I first learned about Letterboxd two years ago at Cannes, when everyone I met at screenings would ask at some point, “Do you have a Letterboxd?” I didn’t, and felt embarrassed for not knowing what it was. One of them kindly explained to me, “It’s like Goodreads but for films — you have to get it if you call yourself a cinephile.”
I got the app after the festival frenzy and have been an avid user and advocate ever since. Like my friends, I started asking everyone who seemed vaguely into film, “Do you have a Letterboxd?” Co-founded by Matthew Buchanan and Karl von Randow, what started as a side project is now changing the landscape of cinephilia in the internet age. The platform is designed for people to share opinions about and love of film, and members can use it in a myriad of ways — one can log the films they’ve watched, write reviews and initiate discussions, as well as organize films in lists and create a watchlist. Each film can be rated, reviewed, included in a list and tagged with relevant keywords.
I disagree with fellow arts writer Zachary Lee that the best feature of Letterboxd is the ability to read reviews. You can read those everywhere — Twitter, New York Times, Filmmaker Mag and Hyperallergic, just to name my go-tos. David Ehrlich pastes his reviews from Indiewire on Letterboxd and calls it a day. My favorite feature is definitely the creation and sharing of lists. In last week’s “How I Letterboxd,” podcaster and filmmaker Dave Chen shared his weirdly specific lists, including one titled “movies in which a highly respected auteur filmmaker processed their own real-life divorce by depicting Scarlett Johansson in a deteriorating relationship with a man who is a content creator of some kind.” Some other lists from friends and critics that I follow are Art House online, at least 10 films (where my friend challenges herself to watch at least 10 films from every year), and Befriending the lyrical loneliness. I myself have a weird obsession with the imagery of burning down a house (amongst other things) in cinema, and I could definitely use some suggestions in my tiny database.
Another question I’m often asked at filmmaker gatherings is “Can I follow you on Instagram?” A lot of my friends curate their pages meticulously to present their craft to the finest degree, whether it be cinematography, set design or directing. Instagram branding is such a prevalent topic in the art world even when you are not an influencer. I’ve been taught to not post too much, to only release stills of my work when they’re completed and to never post photos of myself or friends if they are not aesthetically pleasing or professional enough. Unfortunately my Instagram is a mess of personal anecdotes; perhaps I should’ve used the free time before classes started to make an art page.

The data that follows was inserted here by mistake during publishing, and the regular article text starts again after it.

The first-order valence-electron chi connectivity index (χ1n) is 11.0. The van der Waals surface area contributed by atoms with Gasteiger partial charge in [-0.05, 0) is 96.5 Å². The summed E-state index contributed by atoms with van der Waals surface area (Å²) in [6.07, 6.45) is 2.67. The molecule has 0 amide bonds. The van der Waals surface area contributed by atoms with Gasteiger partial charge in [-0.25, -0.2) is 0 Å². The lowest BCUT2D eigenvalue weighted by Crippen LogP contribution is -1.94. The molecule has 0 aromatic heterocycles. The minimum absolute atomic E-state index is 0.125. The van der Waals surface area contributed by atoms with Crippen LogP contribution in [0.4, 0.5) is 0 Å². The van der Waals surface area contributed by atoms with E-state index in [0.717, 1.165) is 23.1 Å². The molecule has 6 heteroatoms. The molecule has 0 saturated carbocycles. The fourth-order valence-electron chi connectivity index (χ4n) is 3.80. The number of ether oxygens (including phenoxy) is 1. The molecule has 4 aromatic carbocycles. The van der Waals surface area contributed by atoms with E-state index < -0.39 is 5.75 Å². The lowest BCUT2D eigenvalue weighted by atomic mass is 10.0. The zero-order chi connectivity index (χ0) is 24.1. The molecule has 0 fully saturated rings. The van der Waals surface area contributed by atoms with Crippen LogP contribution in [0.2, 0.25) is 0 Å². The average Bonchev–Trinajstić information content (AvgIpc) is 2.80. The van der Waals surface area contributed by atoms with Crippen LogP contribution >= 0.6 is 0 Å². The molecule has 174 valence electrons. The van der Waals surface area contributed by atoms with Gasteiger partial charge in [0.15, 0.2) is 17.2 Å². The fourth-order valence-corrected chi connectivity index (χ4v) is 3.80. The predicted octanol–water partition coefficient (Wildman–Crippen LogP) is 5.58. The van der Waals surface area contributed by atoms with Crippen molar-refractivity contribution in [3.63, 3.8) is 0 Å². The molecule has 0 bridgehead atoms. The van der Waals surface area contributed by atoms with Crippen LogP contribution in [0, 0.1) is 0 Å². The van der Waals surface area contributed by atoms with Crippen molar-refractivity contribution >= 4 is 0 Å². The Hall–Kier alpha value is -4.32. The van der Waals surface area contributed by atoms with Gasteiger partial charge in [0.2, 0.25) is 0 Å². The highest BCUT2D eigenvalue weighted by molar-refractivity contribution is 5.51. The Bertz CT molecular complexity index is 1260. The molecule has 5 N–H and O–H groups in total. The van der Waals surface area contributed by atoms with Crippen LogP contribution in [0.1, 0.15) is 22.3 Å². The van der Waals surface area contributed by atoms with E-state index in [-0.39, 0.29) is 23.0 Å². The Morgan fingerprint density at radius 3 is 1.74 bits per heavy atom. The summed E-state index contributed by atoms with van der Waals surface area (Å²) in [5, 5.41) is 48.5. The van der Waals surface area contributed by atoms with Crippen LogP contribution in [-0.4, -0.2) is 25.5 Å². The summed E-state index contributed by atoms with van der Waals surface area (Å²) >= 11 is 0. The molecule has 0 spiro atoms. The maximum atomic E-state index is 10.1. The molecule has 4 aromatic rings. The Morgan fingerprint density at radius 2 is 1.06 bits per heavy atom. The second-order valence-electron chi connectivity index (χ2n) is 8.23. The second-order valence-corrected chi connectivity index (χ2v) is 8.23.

Lastly, if you have the time, I suggest attempting the most daunting and rewarding task: creating a personal website that puts all your work over the years, across mediums and topics, in one place. You can build it from scratch or opt for pre-designed templates from services such as Squarespace and Adobe Portfolio. I’ve always enjoyed stalking artists’ portfolios to understand who they are and where they come from as people and creators. And you have no clue how many people in my network have updated their sites already since the beginning of quarantine.
To sum up: Sign up for Letterboxd (especially if you already talk shit about Hollywood blockbusters on Twitter), curate your Instagram (or make an art-only account that only twenty of your sympathetic friends will follow) and build a portfolio site (be sure to write your bio page humbly and with humor). Bonus point if you can bring this persona into real life by carrying a film camera around (but never developing the film).
Ruby Que is a senior in the College of Arts and Sciences. Escape runs alternate Thursdays this semester. She can be reached at email@example.com.